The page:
Despite wildly different pre-IPO expectations, both New Relic and Hortonworks cash in on Wall Street's cloud euphoria
It used to be that December was no man’s land on Wall Street, with most institutional investors looking to clean up their books ahead of year’s end, and bankers and IPO prospects duly avoiding the post-Thanksgiving period for new listings. That has been anything but the case this year, with three high-profile offerings going out in this, the last full week prior to Christmas.
Yesterday, we saw LendingClub raise $870 million, selling shares at $15 – above its already increased range of $10 to $12 – and ending the day with its stock up 56 percent, at $24.70. The company’s market cap is now $8.9 billion, up massively from its last private round, which carried a $3.5 billion valuation. So far so good for December listings.
Today, both New Relic and Hortonworks followed suit, continuing the trend of testing Wall Street optimism at the end of a year in which the S&P 500 has gained nearly 10 percent and the Nasdaq has reached all-time highs. Each company managed to sell shares at prices above initial expectations and has seen substantial pops in first-day trading.
The two tales of New Relic and Hortonworks, both cloud-based, big-data services, seem similar on the surface, but expectations couldn’t have been more different in the weeks leading up to today’s listings.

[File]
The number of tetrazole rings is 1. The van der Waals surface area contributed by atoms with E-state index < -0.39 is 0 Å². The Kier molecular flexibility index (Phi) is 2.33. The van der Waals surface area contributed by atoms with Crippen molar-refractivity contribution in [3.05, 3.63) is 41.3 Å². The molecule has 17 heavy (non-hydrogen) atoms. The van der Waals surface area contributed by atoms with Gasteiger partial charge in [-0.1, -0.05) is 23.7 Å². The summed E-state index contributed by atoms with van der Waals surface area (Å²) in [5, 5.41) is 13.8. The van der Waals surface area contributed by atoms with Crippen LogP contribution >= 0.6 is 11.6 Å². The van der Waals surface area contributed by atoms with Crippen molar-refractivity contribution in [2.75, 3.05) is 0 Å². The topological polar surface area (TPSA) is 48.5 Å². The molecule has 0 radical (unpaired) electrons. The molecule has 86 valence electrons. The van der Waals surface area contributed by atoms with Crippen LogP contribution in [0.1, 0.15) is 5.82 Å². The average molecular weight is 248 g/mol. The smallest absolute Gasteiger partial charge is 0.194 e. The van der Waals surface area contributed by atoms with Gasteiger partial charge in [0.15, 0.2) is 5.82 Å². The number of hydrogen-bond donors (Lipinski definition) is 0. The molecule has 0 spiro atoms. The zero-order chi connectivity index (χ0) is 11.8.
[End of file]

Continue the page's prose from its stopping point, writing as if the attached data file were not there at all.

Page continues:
After raising its final private round in March of this year at a reported $1 billion valuation, Hortonworks priced its shares in its IPO at just $538 million at the low end of its range. Even at this reduced price, the company’s S-1 filing was met with questions, most notably, “Where are the margins?” Over the first nine months of 2014, the company saw revenues grow by 88 percent – albeit off a modest base of just $11.4 million. But its operating loss nearly doubled over the same period reaching more than four-times its revenue at $81 million, up from $49 million in the year-ago period. The problem? A difficult to scale, services-oriented business model.
As the company writes in its filing, “We generally make the Hortonworks Data Platform available free of charge and derive the predominant amount of our revenue from customer fees from support subscription offerings and professional services.” Wall Street has expressed concern that Hortonworks will ever be able to squeeze a profit out of this business model. Still-private competitor Cloudera, on the other hand, charges for proprietary software, in addition to generating services revenue.
The Hortonworks offering was also labeled a bellwether moment for the Hadoop and broader big-data markets. On that note, Cloudera, which just raised $160 million in fresh private-market funding, is surely an interested observer. Like Box’s ill-received S-1 before it, Hortonworks heavy spending seemed to run afoul of Wall Street’s sensibilities, further making this a test for the high burn rate-style of company building that is en vogue in Silicon Valley today.